Saudi Arabia shuts pilgrims out of air-conditioned areas as more than 1,000 die in extreme heat

Saudi Arabian officials shut illegal pilgrims out of air-conditioned rest areas in Mecca during extreme heat that killed more than 1,000 people on hajj.

More than half of the deaths were among unregistered worshippers who had not bought costly permits for the annual pilgrimage, which all Muslims with the means are encouraged to complete at least once.

The death toll from this year’s hajj exceeded 1,000, diplomats said, as temperatures hit 125.2F (51.8C) in Mecca this week.

“People were tired after being chased by security forces before Arafat day. They were exhausted,” one Arab diplomat said on Thursday, referring to Saturday’s day-long outdoor prayers that marked the hajj’s climax.

A victim of the heat in Mecca
A victim of the heat in Mecca

Saudi authorities reported clearing hundreds of thousands of unregistered pilgrims from Mecca earlier this month, but many still participated in the main rites which began last Friday.

Tens of thousands of pilgrims attempt to perform the hajj, which involves rituals performed in the summer heat, through irregular channels every year because they can’t afford the official permits.

Without official permits, they were not able to access air-conditioned spaces provided by Saudi authorities for the 1.8 million authorised pilgrims to cool down after hours of walking and praying outside.

Friends and family members have been searching for missing pilgrims. They searched hospitals and pleaded online for news, fearing the worst during the scorching temperatures.

Footage on social media showed bodies on the streets and one abandoned on the pavement covered with a sheet of metal. Other videos showed shrouded corpses lined up to be removed.

Medical team evacuate a pilgrim affected by the scorching heat, at the base of Mount Arafat, during the hajj pilgrimage
Medical team evacuate a pilgrim affected by the scorching heat, at the base of Mount Arafat - FADEL SENNA/AFP
A pilgrim splashes water on his head to cool off at the base of Saudi Arabia's Mount Arafat
A pilgrim splashes water on his head to cool off - FADEL SENNA/AFP
Muslim pilgrims use umbrellas to shade themselves from the sun at the base of Mount Arafat
Muslim pilgrims use umbrellas to shade themselves from the sun - FADEL SENNA/AFP

One witness said bodies lay on the side of the road near Mina, just outside Mecca, covered with the white ihram cloth – a simple garb worn by pilgrims – until medical vehicles arrived.

Saudi Arabia has not provided information on fatalities, although it reported more than 2,700 cases of “heat exhaustion” on Sunday alone.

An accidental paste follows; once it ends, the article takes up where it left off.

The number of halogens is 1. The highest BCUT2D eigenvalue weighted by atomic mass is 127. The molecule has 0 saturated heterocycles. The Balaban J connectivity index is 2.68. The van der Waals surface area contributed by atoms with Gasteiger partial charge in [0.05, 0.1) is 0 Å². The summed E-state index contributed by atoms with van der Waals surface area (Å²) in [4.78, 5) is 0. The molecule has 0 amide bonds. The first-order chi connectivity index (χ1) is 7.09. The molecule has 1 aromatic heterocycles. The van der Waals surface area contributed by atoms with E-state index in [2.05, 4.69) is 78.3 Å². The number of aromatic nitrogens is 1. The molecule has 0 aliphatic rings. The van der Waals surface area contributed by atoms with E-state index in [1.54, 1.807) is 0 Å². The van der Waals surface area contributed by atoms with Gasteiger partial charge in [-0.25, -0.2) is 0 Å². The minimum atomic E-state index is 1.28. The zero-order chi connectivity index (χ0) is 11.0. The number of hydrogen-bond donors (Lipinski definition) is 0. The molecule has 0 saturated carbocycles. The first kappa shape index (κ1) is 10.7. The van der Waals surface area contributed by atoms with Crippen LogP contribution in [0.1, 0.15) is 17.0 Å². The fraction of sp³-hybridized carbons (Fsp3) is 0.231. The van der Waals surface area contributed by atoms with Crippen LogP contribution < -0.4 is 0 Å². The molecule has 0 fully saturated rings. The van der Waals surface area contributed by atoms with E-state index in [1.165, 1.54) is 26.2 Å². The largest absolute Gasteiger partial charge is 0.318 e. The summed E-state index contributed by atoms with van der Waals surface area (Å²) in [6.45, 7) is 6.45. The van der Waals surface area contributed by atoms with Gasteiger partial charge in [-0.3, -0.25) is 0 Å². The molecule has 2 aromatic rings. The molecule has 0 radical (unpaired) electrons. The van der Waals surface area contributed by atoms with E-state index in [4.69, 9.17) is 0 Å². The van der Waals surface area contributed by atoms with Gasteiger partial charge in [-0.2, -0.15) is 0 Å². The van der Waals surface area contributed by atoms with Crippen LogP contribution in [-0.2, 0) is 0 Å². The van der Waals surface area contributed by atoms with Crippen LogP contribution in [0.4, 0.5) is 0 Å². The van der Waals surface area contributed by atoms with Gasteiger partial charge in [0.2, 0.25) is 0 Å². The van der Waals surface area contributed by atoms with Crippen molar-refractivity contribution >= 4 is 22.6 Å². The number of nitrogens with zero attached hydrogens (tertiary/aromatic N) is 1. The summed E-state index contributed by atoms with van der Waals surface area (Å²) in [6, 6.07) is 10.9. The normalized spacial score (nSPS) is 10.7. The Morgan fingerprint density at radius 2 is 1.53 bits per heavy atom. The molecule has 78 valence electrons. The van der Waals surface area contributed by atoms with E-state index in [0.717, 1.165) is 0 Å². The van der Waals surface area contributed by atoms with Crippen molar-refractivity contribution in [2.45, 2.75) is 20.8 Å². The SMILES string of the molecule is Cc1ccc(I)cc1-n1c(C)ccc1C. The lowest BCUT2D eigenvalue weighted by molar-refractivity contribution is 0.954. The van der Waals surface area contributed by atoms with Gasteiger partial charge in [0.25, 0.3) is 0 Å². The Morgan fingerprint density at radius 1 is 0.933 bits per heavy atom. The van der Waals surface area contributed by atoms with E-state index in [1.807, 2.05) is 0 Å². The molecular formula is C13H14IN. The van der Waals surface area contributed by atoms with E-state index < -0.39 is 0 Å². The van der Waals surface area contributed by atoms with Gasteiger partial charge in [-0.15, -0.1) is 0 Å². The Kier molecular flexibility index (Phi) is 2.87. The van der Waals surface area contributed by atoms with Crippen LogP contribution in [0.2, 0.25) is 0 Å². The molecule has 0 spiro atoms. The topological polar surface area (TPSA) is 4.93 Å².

In one clip shared on social media, a pilgrim blamed the “extremely poor management by the Saudi government” for the chaotic scenes.

“Ambulances are just standing there doing nothing,” he said in the film shot in Mina, which is five miles from Mecca and is famous for its tents housing pilgrims during the pilgrimage.

He said there had been no buses or taxis, which forced pilgrims to walk on foot through the oven-like temperatures.

Wilayet Mustafa, a Pakistani pilgrim, said: “It was so harsh and the people cannot bear that type of heat.”

Pilgrims circle the Kaaba at the Grand Mosque as they perform Tawaf
Pilgrims circle the Kaaba at the Grand Mosque as they perform Tawaf - Mohamad Torokman/Reuters

Carl-Friedrich Schleussner, a scientific advisor at German institute Climate Analytics, believes the climate crisis is one of the reasons for the heat at the site worsening.

“The hajj has been conducted in a certain way for more than 1,000 years now, and it’s always been a hot climate but… the climate crisis is adding to the severity of the climate conditions,” said Mr Schleussner.

Saudi Arabia’s extreme heat comes as deadly heatwaves scorch cities in other continents in the Northern Hemisphere.

Blistering high temperatures

Countries around the Mediterranean have endured another week of blistering high temperatures that have contributed to forest fires from Portugal to Greece and along the northern coast of Africa in Algeria, according to the US National Oceanic and Atmospheric Administration’s Earth Observatory.

In Serbia, meteorologists forecast temperatures of around 104F (40C) this week as winds from North Africa propelled a hot front across the Balkans. Health authorities declared a red weather alert and advised people not to venture outdoors.

Europe this year has been contending with a spate of dead and missing tourists amid dangerous heat. A 55-year-old American was found dead on the Greek island of Mathraki, police said on Monday – the third such tourist death in a week.

A heat dome occurs when a strong, high-pressure system traps hot air over a region, preventing cool air from getting in and causing ground temperatures to remain high.

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